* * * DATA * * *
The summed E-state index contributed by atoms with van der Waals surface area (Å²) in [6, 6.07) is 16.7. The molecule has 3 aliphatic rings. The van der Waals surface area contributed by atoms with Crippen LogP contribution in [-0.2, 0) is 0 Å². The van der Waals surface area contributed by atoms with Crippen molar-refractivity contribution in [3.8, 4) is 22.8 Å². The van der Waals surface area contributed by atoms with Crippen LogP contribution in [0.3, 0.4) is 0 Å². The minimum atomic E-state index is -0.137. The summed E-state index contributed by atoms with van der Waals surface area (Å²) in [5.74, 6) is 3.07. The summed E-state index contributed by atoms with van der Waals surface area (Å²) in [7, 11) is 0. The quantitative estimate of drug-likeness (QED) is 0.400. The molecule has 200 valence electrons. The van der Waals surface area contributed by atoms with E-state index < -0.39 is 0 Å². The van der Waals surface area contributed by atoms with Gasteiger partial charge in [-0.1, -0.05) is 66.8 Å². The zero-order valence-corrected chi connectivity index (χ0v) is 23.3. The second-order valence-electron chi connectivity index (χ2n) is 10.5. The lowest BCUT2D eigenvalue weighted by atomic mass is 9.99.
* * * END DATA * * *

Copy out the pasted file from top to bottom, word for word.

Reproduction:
The summed E-state index contributed by atoms with van der Waals surface area (Å²) in [6, 6.07) is 16.7. The molecule has 3 aliphatic rings. The van der Waals surface area contributed by atoms with Crippen LogP contribution in [-0.2, 0) is 0 Å². The van der Waals surface area contributed by atoms with Crippen molar-refractivity contribution in [3.8, 4) is 22.8 Å². The van der Waals surface area contributed by atoms with Crippen LogP contribution in [0.3, 0.4) is 0 Å². The minimum atomic E-state index is -0.137. The summed E-state index contributed by atoms with van der Waals surface area (Å²) in [5.74, 6) is 3.07. The summed E-state index contributed by atoms with van der Waals surface area (Å²) in [7, 11) is 0. The quantitative estimate of drug-likeness (QED) is 0.400. The molecule has 200 valence electrons. The van der Waals surface area contributed by atoms with E-state index < -0.39 is 0 Å². The van der Waals surface area contributed by atoms with Gasteiger partial charge in [-0.1, -0.05) is 66.8 Å². The zero-order valence-corrected chi connectivity index (χ0v) is 23.3. The second-order valence-electron chi connectivity index (χ2n) is 10.5. The lowest BCUT2D eigenvalue weighted by atomic mass is 9.99.